6. It’s a Man’s Man’s Man’s World

May 6, 2009

James Brown, one of my favorite soul singers, has a song that definitively explains what kind of world we live in: a man’s world. Through specific illustrations in his lyrics, he defines parts of our world that revolve around what men can do, what men have done, and how others need men for things:

It’s A Man’s Man’s Man’s World:
This is a man’s world, this is a man’s world,
But it wouldn’t be nothing, nothing without a woman or a girl.

You see, man made the cars to take us over the road,
Man made the trains to carry heavy load,s
Man made electric light to take us out of the dark,
Man made the boat for the water, like Noah made the ark.

This is a man’s, a man’s, a man’s world,
But it wouldn’t be nothing, nothing without a woman or a girl.

Man thinks about a little baby girls and a baby boys,
Man makes then happy ’cause man makes them toys,
And after man has made everything, everything he can,
You know that man makes money to buy from other man.

This is a man’s world,
But it wouldn’t be nothing, nothing without a woman or a girl.

He’s lost in the wilderness,
He’s lost in bitterness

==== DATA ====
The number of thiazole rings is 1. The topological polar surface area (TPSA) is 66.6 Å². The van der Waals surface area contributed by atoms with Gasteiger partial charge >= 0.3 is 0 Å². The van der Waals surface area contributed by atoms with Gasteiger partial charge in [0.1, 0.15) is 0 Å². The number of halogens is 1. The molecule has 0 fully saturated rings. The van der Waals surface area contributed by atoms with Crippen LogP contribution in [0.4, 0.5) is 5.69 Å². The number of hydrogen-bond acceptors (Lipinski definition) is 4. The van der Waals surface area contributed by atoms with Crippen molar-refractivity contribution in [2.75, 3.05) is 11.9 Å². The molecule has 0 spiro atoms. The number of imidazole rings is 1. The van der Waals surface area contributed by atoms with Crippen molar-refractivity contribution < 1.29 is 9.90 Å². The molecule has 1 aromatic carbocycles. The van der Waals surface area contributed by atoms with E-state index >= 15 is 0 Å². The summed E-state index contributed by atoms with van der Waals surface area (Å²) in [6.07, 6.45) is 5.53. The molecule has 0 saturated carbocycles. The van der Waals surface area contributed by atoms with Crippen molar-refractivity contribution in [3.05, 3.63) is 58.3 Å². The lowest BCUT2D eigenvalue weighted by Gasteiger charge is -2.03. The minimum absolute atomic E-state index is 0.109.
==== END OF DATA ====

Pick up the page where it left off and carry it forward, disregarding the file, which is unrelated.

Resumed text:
James Brown’s man is the “Man as a Wage Earner,” from Chapter 10’s male stereotypes. This man’s success is in his ability “to earn a good wage” (p. 271). While Chapter 10 takes the lens of “the paycheck becomes a measure of self-worth,” it can be slightly twisted into reflecting man’s ability to dominate the land and water (by roads and boats), to make radical change (through electricity), and his ability to make people happy because “man makes them toys.” It is the ability to satisfy or change through materialism, which is a central theme through both verses in this song. The objective, competitive, and hierarchical nature of the “man’s world” James Brown describes reinforces masculine traits (p. 238).

However, despite all the pride and accomplishments of men in this “man’s world,” James Brown says that it would all be nothing without a woman. It seems to be completely counter to the idea of a wage-earning man, but it raises the question: if a man’s nature is to compete, why would he compete if he had no one to impress?

SOURCES: Brown, J., & Newsome, B. J. (1966). It’s A Man’s Man’s Man’s World [Recorded by James Brown and the Famous Flames]. On Single [CD]. Cincinnati: King.
Gamble, T. K., & Gamble, M. W. (2003). The Gender Communication Connection. Boston: Houghton Mifflin Company.

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